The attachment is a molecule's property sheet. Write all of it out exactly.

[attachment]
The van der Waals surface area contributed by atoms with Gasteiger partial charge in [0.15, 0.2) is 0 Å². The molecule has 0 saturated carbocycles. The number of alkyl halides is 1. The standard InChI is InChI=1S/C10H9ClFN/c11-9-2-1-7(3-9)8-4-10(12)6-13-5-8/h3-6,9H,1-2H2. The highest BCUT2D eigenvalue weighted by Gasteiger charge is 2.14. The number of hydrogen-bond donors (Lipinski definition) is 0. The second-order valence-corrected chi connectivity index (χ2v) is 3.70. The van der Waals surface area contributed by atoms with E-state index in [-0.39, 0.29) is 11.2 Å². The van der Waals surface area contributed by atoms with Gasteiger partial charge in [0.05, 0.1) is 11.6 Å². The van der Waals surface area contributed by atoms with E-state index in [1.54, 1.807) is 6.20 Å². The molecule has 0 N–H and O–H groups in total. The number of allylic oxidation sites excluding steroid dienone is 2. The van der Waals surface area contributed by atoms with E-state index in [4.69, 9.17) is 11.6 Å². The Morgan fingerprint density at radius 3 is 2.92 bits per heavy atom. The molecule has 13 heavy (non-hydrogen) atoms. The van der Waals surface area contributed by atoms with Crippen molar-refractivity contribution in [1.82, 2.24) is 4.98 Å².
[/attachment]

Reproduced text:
The van der Waals surface area contributed by atoms with Gasteiger partial charge in [0.15, 0.2) is 0 Å². The molecule has 0 saturated carbocycles. The number of alkyl halides is 1. The standard InChI is InChI=1S/C10H9ClFN/c11-9-2-1-7(3-9)8-4-10(12)6-13-5-8/h3-6,9H,1-2H2. The highest BCUT2D eigenvalue weighted by Gasteiger charge is 2.14. The number of hydrogen-bond donors (Lipinski definition) is 0. The second-order valence-corrected chi connectivity index (χ2v) is 3.70. The van der Waals surface area contributed by atoms with E-state index in [-0.39, 0.29) is 11.2 Å². The van der Waals surface area contributed by atoms with Gasteiger partial charge in [0.05, 0.1) is 11.6 Å². The van der Waals surface area contributed by atoms with E-state index in [1.54, 1.807) is 6.20 Å². The molecule has 0 N–H and O–H groups in total. The number of allylic oxidation sites excluding steroid dienone is 2. The van der Waals surface area contributed by atoms with E-state index in [4.69, 9.17) is 11.6 Å². The Morgan fingerprint density at radius 3 is 2.92 bits per heavy atom. The molecule has 13 heavy (non-hydrogen) atoms. The van der Waals surface area contributed by atoms with Crippen molar-refractivity contribution in [1.82, 2.24) is 4.98 Å².